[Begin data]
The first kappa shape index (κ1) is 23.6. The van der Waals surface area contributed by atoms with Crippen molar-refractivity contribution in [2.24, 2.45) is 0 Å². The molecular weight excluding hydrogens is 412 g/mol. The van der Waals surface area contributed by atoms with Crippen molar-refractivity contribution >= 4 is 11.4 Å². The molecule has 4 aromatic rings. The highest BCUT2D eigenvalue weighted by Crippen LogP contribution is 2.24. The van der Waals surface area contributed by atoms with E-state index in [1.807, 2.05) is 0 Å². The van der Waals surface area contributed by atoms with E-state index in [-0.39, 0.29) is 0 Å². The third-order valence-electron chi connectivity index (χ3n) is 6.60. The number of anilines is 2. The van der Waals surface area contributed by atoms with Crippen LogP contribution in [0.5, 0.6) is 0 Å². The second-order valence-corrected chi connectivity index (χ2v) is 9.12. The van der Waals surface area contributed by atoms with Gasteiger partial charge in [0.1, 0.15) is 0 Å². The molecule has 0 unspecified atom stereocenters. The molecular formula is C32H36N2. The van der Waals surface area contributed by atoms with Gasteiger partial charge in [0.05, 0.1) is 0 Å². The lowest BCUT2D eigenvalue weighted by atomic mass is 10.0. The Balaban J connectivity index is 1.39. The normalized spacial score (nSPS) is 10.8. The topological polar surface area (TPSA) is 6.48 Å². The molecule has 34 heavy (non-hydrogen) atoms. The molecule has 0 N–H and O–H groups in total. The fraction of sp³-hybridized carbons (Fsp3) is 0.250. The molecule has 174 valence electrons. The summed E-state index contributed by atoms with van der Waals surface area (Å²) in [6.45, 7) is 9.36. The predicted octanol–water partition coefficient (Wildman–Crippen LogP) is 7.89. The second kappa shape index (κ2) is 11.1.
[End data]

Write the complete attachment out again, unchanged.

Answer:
The first kappa shape index (κ1) is 23.6. The van der Waals surface area contributed by atoms with Crippen molar-refractivity contribution in [2.24, 2.45) is 0 Å². The molecular weight excluding hydrogens is 412 g/mol. The van der Waals surface area contributed by atoms with Crippen molar-refractivity contribution >= 4 is 11.4 Å². The molecule has 4 aromatic rings. The highest BCUT2D eigenvalue weighted by Crippen LogP contribution is 2.24. The van der Waals surface area contributed by atoms with E-state index in [1.807, 2.05) is 0 Å². The van der Waals surface area contributed by atoms with E-state index in [-0.39, 0.29) is 0 Å². The third-order valence-electron chi connectivity index (χ3n) is 6.60. The number of anilines is 2. The van der Waals surface area contributed by atoms with Crippen LogP contribution in [0.5, 0.6) is 0 Å². The second-order valence-corrected chi connectivity index (χ2v) is 9.12. The van der Waals surface area contributed by atoms with Gasteiger partial charge in [0.1, 0.15) is 0 Å². The molecule has 0 unspecified atom stereocenters. The molecular formula is C32H36N2. The van der Waals surface area contributed by atoms with Gasteiger partial charge in [0.05, 0.1) is 0 Å². The lowest BCUT2D eigenvalue weighted by atomic mass is 10.0. The Balaban J connectivity index is 1.39. The normalized spacial score (nSPS) is 10.8. The topological polar surface area (TPSA) is 6.48 Å². The molecule has 34 heavy (non-hydrogen) atoms. The molecule has 0 N–H and O–H groups in total. The fraction of sp³-hybridized carbons (Fsp3) is 0.250. The molecule has 174 valence electrons. The summed E-state index contributed by atoms with van der Waals surface area (Å²) in [6.45, 7) is 9.36. The predicted octanol–water partition coefficient (Wildman–Crippen LogP) is 7.89. The second kappa shape index (κ2) is 11.1.